MEDIA RELEASE - Evidence in favour of ACNC "compelling"

Today I issued a media release welcoming a minority report produced by Labor Senators in favour of retaining the charities commission.



Labor Senators have urged their upper house colleagues to reject the Australian Charities and Not for Profits Repeal Bill.

In their Dissenting Report, tabled last night with the Economics Legislation Committee Chair’s Report into the ACNC (Repeal) (1) Bill 2014, Labor Senators Mark Bishop and Louise Pratt concluded:

1.24 The Labor members found the evidence in favour of retaining the ACNC compelling—not only because of the sheer numbers of charities and other organisations that strongly supported the work of the ACNC but because of the soundness of their arguments.

1.25 In its very short life, the ACNC has already registered impressive achievements, maintained strong support for its work and has shown itself flexible and accommodating through the transition period. It has been especially willing to develop mechanisms to assist highly regulated organisations to minimise their administrative burden.


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Breaking Politics - 16 June

At the start of the last fortnight of parliamentary sittings before the new Senate is installed, the focus of discussions on Breaking Politics today was naturally on the fate of budget measures. Here's the transcript.


MONDAY, 16 JUNE 2014

SUBJECT / S: Federal Budget negotiations; Superannuation; PPL

CHRIS HAMMER, PRESENTER: We're joined now in the studio by Andrew Leigh, the Shadow Assistant Treasurer and Labor Member for Fraser in the ACT and Andrew Laming, the Member for Bowman in Queensland. Andrew Laming, do you accept that the Budget now is unlikely to make its targets?




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Sky AM Agenda - 14 June 2014





SUBJECT/S: The Abbott Government’s unfair budget; Climate change; McClure Review; Changes to the social safety net.  

DAVID LIPSON: Joining me now here in the Canberra studio the shadow assistant treasurer Andrew Leigh, thank you for your time.


LIPSON: We just heard from the finance minister on the repeal of the carbon tax. He says he’s cautiously optimistic that this will pass through the Senate. What do you think will happen in the Senate?

LEIGH: I’m no political predictor, I think that’s a mugs game, but I’m deeply concerned that the government’s now pursuing this strategy. We’ve just had the hottest summer on record, the hottest Australian year on record, we’ve had record breaking temperatures on the east coast and we’ve seen that total emissions have now had their biggest fall in a quarter of a century as a result of putting a price on carbon. So this is a policy which is working, which has reduced electricity emissions by 11 per cent since it came into effect which is doing so while providing household assistance through increased allowances and tax cuts –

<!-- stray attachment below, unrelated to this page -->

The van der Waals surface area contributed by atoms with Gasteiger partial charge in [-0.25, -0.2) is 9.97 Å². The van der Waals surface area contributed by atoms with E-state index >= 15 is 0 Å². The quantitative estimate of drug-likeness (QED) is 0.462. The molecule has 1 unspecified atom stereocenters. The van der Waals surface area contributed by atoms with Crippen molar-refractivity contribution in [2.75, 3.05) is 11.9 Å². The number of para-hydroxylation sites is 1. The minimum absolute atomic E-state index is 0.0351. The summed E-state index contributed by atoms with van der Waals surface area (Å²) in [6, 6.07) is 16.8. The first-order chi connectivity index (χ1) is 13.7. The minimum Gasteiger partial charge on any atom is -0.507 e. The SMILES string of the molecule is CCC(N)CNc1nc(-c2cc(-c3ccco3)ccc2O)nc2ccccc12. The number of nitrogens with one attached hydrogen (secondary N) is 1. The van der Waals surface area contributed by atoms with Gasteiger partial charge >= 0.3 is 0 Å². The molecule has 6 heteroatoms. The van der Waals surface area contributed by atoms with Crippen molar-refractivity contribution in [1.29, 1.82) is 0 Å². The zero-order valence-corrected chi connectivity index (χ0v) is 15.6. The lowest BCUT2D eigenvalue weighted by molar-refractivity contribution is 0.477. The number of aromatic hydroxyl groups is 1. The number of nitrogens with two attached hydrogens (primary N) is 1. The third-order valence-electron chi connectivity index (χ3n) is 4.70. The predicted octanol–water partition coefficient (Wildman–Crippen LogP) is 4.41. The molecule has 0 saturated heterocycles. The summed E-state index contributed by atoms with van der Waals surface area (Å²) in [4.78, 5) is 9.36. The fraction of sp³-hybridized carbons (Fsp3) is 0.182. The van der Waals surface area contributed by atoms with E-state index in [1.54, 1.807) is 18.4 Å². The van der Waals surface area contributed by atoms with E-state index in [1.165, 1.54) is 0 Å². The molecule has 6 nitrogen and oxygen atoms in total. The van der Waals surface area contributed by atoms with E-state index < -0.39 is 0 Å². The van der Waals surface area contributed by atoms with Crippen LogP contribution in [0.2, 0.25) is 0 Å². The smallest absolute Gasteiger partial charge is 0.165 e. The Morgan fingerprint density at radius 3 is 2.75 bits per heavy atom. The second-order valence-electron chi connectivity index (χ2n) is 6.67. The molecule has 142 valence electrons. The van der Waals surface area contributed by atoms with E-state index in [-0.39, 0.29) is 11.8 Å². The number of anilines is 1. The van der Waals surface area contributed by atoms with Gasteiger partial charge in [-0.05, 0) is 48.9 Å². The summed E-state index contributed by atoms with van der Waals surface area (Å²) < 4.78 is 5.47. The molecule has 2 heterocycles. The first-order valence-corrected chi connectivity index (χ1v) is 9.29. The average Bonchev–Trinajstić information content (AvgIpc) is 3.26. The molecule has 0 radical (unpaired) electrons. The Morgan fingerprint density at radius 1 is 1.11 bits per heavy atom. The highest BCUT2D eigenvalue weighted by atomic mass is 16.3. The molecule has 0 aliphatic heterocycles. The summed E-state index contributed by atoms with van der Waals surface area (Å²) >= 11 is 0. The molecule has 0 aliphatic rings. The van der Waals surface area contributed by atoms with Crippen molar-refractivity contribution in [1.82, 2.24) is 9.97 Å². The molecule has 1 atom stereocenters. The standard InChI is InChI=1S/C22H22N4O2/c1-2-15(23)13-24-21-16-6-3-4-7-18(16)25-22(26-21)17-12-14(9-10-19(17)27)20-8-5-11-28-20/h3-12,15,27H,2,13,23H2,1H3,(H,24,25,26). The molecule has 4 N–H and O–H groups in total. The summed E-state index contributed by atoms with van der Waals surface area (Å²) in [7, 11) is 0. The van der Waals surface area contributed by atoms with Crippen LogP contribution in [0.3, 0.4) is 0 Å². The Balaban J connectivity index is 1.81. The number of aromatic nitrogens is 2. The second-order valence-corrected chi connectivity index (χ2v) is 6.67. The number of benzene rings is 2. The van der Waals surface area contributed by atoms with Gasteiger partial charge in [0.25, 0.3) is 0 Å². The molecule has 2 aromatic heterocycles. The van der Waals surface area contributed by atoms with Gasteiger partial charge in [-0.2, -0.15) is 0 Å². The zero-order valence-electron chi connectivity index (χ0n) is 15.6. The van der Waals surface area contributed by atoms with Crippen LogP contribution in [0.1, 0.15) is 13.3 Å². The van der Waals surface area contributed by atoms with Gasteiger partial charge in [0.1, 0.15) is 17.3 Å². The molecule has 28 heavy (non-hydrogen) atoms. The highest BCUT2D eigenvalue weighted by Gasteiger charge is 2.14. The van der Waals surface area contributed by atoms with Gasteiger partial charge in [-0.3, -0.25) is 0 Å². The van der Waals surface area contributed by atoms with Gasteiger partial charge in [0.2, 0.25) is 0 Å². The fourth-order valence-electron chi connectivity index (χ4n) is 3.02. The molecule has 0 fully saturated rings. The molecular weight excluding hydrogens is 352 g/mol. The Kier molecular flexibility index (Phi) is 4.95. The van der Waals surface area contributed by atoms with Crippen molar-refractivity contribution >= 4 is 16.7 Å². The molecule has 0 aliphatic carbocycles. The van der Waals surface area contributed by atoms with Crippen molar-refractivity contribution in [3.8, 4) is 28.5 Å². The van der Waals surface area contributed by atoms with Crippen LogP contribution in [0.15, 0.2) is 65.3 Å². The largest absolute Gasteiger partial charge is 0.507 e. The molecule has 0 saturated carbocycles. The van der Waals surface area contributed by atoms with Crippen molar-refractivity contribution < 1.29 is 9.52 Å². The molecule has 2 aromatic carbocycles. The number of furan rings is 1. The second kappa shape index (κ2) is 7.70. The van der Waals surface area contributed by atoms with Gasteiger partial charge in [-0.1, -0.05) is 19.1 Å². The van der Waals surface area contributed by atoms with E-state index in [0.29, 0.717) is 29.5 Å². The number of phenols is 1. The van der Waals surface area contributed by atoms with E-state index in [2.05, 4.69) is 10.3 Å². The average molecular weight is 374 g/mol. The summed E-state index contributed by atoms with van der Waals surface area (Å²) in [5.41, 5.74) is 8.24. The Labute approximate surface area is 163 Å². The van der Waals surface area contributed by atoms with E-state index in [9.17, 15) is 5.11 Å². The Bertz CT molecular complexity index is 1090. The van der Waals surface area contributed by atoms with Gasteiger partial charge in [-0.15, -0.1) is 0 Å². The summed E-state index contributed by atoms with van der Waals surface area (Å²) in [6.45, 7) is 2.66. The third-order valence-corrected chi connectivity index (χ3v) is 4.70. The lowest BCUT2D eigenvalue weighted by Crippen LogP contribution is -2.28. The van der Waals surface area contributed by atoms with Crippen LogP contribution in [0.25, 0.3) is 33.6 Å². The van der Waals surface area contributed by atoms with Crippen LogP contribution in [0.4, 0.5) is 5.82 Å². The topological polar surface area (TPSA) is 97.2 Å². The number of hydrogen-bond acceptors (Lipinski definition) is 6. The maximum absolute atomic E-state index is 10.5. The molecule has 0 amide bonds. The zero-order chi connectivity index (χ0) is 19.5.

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Talking about gun control on ABC RN Breakkie

This morning I spoke with Radio National Breakfast program business editor, Sheryle Bagwell, about US President Barack Obama's praise for Australia's gun control laws introduced in 1996 following the Port Arthur massacre.

During an online forum, Obama cited the success of Australia's 'very tough' gun buy-back program in controlling gun violence.

Here's the link to the interview on the RN Breakfast website.

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Joe Hockey and the 47 per cent

Treasurer Joe Hockey and the 47 per cent, Fairfax Online, 13 June 2014

You know Joe Hockey is in trouble when he starts sounding like Mitt Romney. As the multi-millionaire Republican presidential candidate hit the skids in 2012, he gave a speech to a $50,000-a-head fundraiser in which he claimed that 47 percent of Americans ‘are dependent upon government’ and ‘believe they are victims’.

This week, Mr Hockey stepped into the same desperate territory, bemoaning that ‘over half of Australian households receive a taxpayer funded payment from the government’. We must, he said, ‘discourage the leaners’. In effect, Mr Hockey is arguing that half the Australian population are leaners, not lifters.

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Talking politics and the economy on Capital Hill

This afternoon I spoke with Capital Hill host, Lyndal Curtis, about the unfairness of the Federal Budget and the prospect of more punitive welfare measures under the Coalition. Here's the transcript: 



SUBJECT / S: Joe Hockey’s remarks on leaners; Federal budget and inequality; Welfare and means-testing; Tax reform.

LYNDAL CURTIS: The welfare reform report is not out yet but already the shape of what the government is looking at is becoming clearer. A medium to long-term plan to drastically wind back the number of payments and use what is happening in New Zealand to deliver better targeted help. It comes at a time that the Treasurer has been warning that the system delivers too much, to too many people. Part of the broader conversation he started when he declared the age of entitlement over and started speaking about people who can afford to do so, standing on their own two feet, without the need for government support. Labor has already condemned the action that the government has already taken on payments in the Budget. The Assistance Shadow Treasurer Andrew Leigh joins me now. Andrew Leigh welcome to Capital Hill.